Other symptoms may include bone pain that results from metastasis. People who contract retinoblastoma need to be monitored for life. Those who have had cancer during childhood have a high chance of contracting it within the next five decades of their life. It is thus important to go for extensive screening for cancer every year, possibly twice a year.

Additionally, the person needs to lead a healthy lifestyle. However, with the right choices in life, a person could still live a cancer-free life.

Diagnosis and Stages

The stage of cancer is how far it has spread within the body. The prognosis for the child with this cancer depends on how far cancer has spread. The stage is also important in determining the type of treatment to be used. An eye exam determines the stages for retinoblastoma. All the tests are collectively used to establish the stage of cancer. The staging system is the standard method used by the cancer care team to determine how far cancer has reached. The staging helps to determine if it is possible to save the child’s vision. In addition, it is used to determine how certain successful types of treatment are going to be.

When determining the treatment type to use, doctors divide cancer into two main groups:

  • Intraocular retinoblastoma – cancer that is within the eye.
  • Extraocular retinoblastoma – cancer that has spread beyond the eye.

In the west, most retinoblastoma is diagnosed while it is still in the eye. Thus, the staging system is mainly used for cancer that is in the eye. It is important to note that it can be successfully treated in children no matter what stage cancer has reached. It is the newest staging system for retinoblastoma. The system accounts for all the new data that has been generated in the recent past. Most doctors now use this system. The retinoblastoma is divided into five groups.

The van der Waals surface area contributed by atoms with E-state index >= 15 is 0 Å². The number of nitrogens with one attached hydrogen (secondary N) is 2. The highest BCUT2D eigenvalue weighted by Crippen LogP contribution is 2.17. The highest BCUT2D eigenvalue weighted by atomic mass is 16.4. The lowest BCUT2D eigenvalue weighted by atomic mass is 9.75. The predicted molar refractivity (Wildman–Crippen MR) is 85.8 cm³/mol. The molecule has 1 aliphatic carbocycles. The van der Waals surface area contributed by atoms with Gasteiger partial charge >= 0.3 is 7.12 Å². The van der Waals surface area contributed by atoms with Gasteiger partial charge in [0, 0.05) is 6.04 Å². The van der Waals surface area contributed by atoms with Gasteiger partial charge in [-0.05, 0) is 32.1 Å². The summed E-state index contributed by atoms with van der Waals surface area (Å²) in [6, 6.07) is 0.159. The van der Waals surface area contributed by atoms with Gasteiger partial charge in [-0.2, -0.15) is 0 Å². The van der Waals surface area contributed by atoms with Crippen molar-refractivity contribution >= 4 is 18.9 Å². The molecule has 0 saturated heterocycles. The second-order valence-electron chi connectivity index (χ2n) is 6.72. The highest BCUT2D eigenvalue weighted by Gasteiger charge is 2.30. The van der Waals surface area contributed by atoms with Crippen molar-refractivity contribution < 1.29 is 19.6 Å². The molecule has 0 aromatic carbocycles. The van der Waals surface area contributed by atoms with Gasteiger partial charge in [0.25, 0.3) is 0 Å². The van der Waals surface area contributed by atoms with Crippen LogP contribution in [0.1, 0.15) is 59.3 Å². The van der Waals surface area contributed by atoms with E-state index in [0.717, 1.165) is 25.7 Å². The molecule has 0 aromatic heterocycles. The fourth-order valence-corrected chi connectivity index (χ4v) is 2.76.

The groups are lettered A to E. It is based on how likely it is that the eye can be saved.

Group A

It consists of small tumors, which are less than 3 millimeters in diameter. They have not spread beyond the retina to structures such as the optic disc or the foveola.

Group B

All the other tumors that are larger than 3mm or smaller but are near important structures such as the foveola and optic disc but still within the retina.

Group C

There are visible tumors that have spread under the retina and into the jelly-like substance, which fills the eyes.

Group D

There are large tumors that have widespread seeding in the vitreous humor. The retina may detach from the back of the eye in some cases.

Group E

The tumors are large, extending well close to the front of the eye. As a result, the eye may be bleeding, and it could even lead to glaucoma. It may also have other features that make it hard to attempt to save the eye.

Other systems can be used in countries where the retinoblastoma has spread beyond the eye. These systems are especially useful in places where the early diagnosis of cancer is not possible.

The American Joint Commission on Cancer developed a system that can be used in economically undeveloped nations. It relies on three key points of data:

T: The Size

The size of the main tumor and how far it has grown within and outside of the patient’s eye

N: Nodes

Whether cancer has reached the lymph nodes or not, these are small beads of white cells where cancers sometimes spread.

M: Metastasis

Whether cancer has spread to distant sections of the body, such as the long bones or the bone marrow, the system is great for describing how severe the retinoblastoma has become outside the eye. Unfortunately, however, the system is rarely used in the US.

Treatments and Drugs